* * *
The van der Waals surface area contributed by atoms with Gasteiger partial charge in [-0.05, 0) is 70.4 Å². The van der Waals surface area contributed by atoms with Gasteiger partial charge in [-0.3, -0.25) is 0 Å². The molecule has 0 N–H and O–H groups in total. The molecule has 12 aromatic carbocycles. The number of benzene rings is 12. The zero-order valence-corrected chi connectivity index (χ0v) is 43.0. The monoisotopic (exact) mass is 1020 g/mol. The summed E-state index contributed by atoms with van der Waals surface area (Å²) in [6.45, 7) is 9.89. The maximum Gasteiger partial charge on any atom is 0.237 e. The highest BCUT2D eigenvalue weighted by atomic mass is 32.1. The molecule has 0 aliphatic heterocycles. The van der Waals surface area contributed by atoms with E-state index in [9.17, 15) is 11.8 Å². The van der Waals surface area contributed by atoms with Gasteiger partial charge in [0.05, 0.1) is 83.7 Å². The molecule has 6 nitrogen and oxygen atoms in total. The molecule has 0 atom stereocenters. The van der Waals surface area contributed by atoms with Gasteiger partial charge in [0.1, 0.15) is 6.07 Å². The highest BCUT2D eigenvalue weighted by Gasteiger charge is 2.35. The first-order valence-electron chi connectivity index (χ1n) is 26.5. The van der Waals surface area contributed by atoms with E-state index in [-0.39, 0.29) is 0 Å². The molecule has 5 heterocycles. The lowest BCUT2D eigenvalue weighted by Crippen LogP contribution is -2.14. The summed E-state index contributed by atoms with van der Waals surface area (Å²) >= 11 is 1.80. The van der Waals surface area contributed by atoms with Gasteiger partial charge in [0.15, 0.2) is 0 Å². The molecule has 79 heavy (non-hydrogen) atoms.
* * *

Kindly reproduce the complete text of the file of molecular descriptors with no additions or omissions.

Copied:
The van der Waals surface area contributed by atoms with Gasteiger partial charge in [-0.05, 0) is 70.4 Å². The van der Waals surface area contributed by atoms with Gasteiger partial charge in [-0.3, -0.25) is 0 Å². The molecule has 0 N–H and O–H groups in total. The molecule has 12 aromatic carbocycles. The number of benzene rings is 12. The zero-order valence-corrected chi connectivity index (χ0v) is 43.0. The monoisotopic (exact) mass is 1020 g/mol. The summed E-state index contributed by atoms with van der Waals surface area (Å²) in [6.45, 7) is 9.89. The maximum Gasteiger partial charge on any atom is 0.237 e. The highest BCUT2D eigenvalue weighted by atomic mass is 32.1. The molecule has 0 aliphatic heterocycles. The van der Waals surface area contributed by atoms with E-state index in [9.17, 15) is 11.8 Å². The van der Waals surface area contributed by atoms with Gasteiger partial charge in [0.05, 0.1) is 83.7 Å². The molecule has 6 nitrogen and oxygen atoms in total. The molecule has 0 atom stereocenters. The van der Waals surface area contributed by atoms with Gasteiger partial charge in [0.1, 0.15) is 6.07 Å². The highest BCUT2D eigenvalue weighted by Gasteiger charge is 2.35. The first-order valence-electron chi connectivity index (χ1n) is 26.5. The van der Waals surface area contributed by atoms with E-state index in [-0.39, 0.29) is 0 Å². The molecule has 5 heterocycles. The lowest BCUT2D eigenvalue weighted by Crippen LogP contribution is -2.14. The summed E-state index contributed by atoms with van der Waals surface area (Å²) >= 11 is 1.80. The van der Waals surface area contributed by atoms with Gasteiger partial charge in [0.15, 0.2) is 0 Å². The molecule has 79 heavy (non-hydrogen) atoms.